In an interview, Rihanna commented: "Growing up in Barbados, I wasn't exposed to a lot of rock music. We really love reggae and soca music and hip-hop. But when I moved to the United States last year, I was exposed to a lot of different types of music, rock being one of them, and I fell in love with it. [Now] I love rock music."

Celia SanMiguel of Vibe magazine wrote that "A Girl like Me" is "a pop album, one informed but not bounded by Rihanna's Caribbean roots" and that it "dispels any lingering notions of her as a dancehall-meets-R&B ambassador."

Sal Cinquemani from Slant Magazine called the album "a record that almost identically" veered between "sunny dancehall/dub-pop", "hip-hop-infused club bangers", and "adult-oriented ballads."

Lyrically, the album's theme speaks of girls' experiences. It was widely addressed a personal album, speaking about what it is like to be "a girl like me", things that girls Rihanna's age at the time were going through—as well as every aspect of her life: people being cheated on, falling in and out of love, people hating on you, having feelings towards a guy and partying.

"SOS" tells about a guy who gives the girl a feeling that is very overwhelming—he drives the girl crazy, and she needs someone to rescue her from it.

"Kisses Don't Lie" talks about a girl who's in love with a guy but is stuck between an ultimatum because she's afraid of getting hurt.

"Unfaithful" documents the decay of a relationship when another person starts cheating.

According to Rihanna, "I'm referred to as a murderer in that song, meaning I'm taking this guy's life by hurting him, cheating on him. He knows, and it makes him feel so bad. It's killing him to know that another guy is making me happy."

"We Ride" talks about how a guy promises a girl that they will be together forever, while the girl describes moments which he did things that could tear them apart.

The lyrics of "Dem Haters" portray a message about how "haters" try to bring people down and recommends excluding them from your life.

"Final Goodbye" talks about a woman who wants to spend the rest of her life with a man, but feels that she needs to reveal a secret before moving on.

"Crazy Little Thing Called Love" continues the theme of love in a similar vein to "SOS", however, "Crazy Little Thing Called Love" portrays a message about being in love, whereas "SOS" talks about having an overwhelming feeling towards a guy.

Chart PerformanceEdit

"A Girl like Me" debuted at #5 on the Billboard 200, selling 115,000 copies in its first week, nearly twice the debut sales of her debut album "Music of the Sun" (which sold 69,000 copies in its first week).

The album has since been certified 2x Platinum by the Recording Industry Association of America (RIAA) in the United States.

As of June 2015, "A Girl Like Me" has sold 1.4 million copies in the United States. The album ended the year as the 20th best-selling album in the world in 2006 and has sold an estimated 3,600,000 units worldwide.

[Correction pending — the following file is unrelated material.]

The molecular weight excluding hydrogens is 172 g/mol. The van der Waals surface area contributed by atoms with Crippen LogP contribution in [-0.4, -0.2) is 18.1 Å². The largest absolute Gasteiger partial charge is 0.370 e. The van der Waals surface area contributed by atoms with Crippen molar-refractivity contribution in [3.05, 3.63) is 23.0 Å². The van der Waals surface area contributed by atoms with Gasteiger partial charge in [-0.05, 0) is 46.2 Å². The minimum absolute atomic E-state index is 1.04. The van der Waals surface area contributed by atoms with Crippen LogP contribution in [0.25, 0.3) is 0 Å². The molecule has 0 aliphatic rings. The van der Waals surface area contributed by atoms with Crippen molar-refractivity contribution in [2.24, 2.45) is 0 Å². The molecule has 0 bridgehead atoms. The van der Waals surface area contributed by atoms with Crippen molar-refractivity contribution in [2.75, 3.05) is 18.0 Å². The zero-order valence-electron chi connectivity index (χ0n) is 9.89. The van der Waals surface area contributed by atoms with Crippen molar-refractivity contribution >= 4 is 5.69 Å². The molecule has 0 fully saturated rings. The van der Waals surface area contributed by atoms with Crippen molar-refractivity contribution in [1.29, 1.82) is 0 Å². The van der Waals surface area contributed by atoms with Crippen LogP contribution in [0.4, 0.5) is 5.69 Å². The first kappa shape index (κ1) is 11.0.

Critical ReceptionEdit

"A Girl like Me" received generally mixed to positive reviews from music critics.

Dan Charnas of The Washington Post observed a "much broader musical palette than the wannabe-yoncés" and stated: "Sophomore slump avoided, Rihanna actually digs into some ambitious pop ballads".

David Jeffries of AllMusic commented: "Versatile urban dance-pop singer Rihanna gracefully avoids the sophomore slump with A Girl like Me, a less tropical-flavored, more urban effort than her sun-and-fun debut."

Jeffries compared the track "Kisses Don't Lie" to Damian Marley's "Welcome to Jamrock" and commented that "the album gets bolder and seamlessly bounces from genre to genre ... Rihanna goes from a film noir song that elegantly uses murder as a metaphor for cheating ("Unfaithful") to an easy-flowing weekend cruiser ("We Ride")."

Ruth Jamieson of The Observer noted: "Chuck in a bit of Sugababes-esque harmony, some M.I.A.-style electro and a dollop of reggae, and you're even closer to getting Rihanna. If you liked last year's ridiculously catchy "Pon de Replay", there's more of the same here."

In a negative review, Kelefa Sanneh of The New York Times wrote that apart from "SOS", "Unfaithful" and "Break It Off", "this scattershot album is full of duds".

Barry Walters of Rolling Stone felt that the album "doesn't deliver anything else as ingenious as its lead single: Lightweight dancehall and R&B jams lack the single's ear-bending boldness. But the burning rock guitar of "Kisses Don't Lie" and haunted strings of "Unfaithful" help make A Girl like Me much more likable."

Sal Cinquemani of Slant Magazine felt that the album's ballads are "at least a decade too mature for the teenage singer's minor vocal talents." He added that, despite the clever sampling on "SOS", "comparatively gooey and spineless slow numbers like "Final Goodbye" and "A Million Miles Away" kill whatever momentum the album has."

Robert Christgau of MSN Music graded the album a "dud," indicating "a bad record whose details rarely merit further thought."